If I was ever to guess as to which companies would enter the cloud services market, General Electric wouldn't even have made the list. But in that I would have been wrong, as the company is getting ready to go toe-to-toe against existing public cloud competitors.
General Electric and Japanese mobile operator NTT Docomo have agreed to jointly develop Internet of Things products for industrial users.
It's not all that unusual for a General Electric (GE) business to hit the billion dollar mark, but as Quentin Hardy put it, GE's Internet of Things, or IoT, software business is "probably the fastest a GE business has hit the $1 billion mark." You can expect GE to pull in even more from this business arm because it has one heck of a great IoT strategy.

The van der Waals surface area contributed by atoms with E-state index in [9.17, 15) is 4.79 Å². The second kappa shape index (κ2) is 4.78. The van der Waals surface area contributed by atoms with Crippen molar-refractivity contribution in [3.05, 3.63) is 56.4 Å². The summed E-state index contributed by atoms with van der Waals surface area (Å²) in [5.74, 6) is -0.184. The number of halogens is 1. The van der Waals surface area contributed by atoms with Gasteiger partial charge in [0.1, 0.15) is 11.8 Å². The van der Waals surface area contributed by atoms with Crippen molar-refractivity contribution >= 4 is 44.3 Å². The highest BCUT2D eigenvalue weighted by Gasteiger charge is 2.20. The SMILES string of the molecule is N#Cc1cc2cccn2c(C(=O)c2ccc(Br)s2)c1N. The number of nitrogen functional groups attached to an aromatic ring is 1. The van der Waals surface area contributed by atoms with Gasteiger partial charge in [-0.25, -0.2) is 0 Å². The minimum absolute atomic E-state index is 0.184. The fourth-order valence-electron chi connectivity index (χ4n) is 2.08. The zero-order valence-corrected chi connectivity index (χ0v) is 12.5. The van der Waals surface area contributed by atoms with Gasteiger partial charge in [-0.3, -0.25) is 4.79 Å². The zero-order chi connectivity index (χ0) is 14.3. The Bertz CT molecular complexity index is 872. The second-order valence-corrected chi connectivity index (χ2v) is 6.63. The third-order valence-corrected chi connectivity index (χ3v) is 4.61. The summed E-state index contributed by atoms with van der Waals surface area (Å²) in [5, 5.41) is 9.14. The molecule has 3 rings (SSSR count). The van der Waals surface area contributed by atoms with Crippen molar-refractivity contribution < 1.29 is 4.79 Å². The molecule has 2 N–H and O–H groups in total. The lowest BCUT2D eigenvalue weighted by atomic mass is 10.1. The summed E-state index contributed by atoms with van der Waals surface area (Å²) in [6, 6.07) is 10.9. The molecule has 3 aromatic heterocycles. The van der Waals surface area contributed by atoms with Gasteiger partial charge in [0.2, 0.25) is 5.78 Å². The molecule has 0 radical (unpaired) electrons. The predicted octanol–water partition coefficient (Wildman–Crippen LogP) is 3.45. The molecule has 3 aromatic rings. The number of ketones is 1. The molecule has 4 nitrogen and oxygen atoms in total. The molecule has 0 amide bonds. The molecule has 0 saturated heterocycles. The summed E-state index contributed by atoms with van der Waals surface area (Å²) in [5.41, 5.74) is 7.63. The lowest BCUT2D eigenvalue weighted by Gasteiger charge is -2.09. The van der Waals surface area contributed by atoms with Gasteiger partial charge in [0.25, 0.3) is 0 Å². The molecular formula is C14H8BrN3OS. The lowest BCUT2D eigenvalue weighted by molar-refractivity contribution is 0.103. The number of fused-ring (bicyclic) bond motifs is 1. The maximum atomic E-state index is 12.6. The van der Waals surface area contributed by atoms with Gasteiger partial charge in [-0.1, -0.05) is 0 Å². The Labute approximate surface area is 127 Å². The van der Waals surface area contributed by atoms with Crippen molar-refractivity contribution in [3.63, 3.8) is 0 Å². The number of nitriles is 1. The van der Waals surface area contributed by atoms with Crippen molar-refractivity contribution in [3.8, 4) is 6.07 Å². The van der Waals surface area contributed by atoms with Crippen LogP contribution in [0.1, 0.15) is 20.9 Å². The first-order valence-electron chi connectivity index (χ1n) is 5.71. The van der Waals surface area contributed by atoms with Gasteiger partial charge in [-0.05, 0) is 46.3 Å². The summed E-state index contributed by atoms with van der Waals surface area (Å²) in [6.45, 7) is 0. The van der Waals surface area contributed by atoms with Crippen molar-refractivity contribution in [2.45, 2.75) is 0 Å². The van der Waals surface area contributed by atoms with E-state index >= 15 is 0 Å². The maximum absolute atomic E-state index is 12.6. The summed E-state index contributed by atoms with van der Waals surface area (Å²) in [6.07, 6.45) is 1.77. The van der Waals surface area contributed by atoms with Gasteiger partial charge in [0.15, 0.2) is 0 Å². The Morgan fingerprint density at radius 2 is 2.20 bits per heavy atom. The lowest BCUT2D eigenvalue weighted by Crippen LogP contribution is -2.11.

A consortium of heavy hitting IT firms will develop engineering standards for the Internet of Things to enable interoperability among networks and devices and improved access to big data for organizations.
After decades of trying to get value out of their data assets, companies and government agencies in the United States are finally realizing business value from big data, management consultants Paul Barth and Randy Bean write at Harvard Business Review.
General Electric unveiled a collection of "Industrial Internet" technologies to help specific business sectors reduce wasted costs and improve operations. Airlines, railroads, healthcare firms, manufacturers and energy companies all stand to benefit from enhancing the connections between their machines and the Internet, according to GE.
There is often opportunity in chaos. General Electric is taking advantage of the chaos in Michigan and also helping a lot of unemployed high-tech workers. With the decline of the auto industry, many
The state of Michigan is mired in a very deep recession, hard hit by the wreckage of the automobile industry. So it must be welcome news that General Electric has announced that it will open an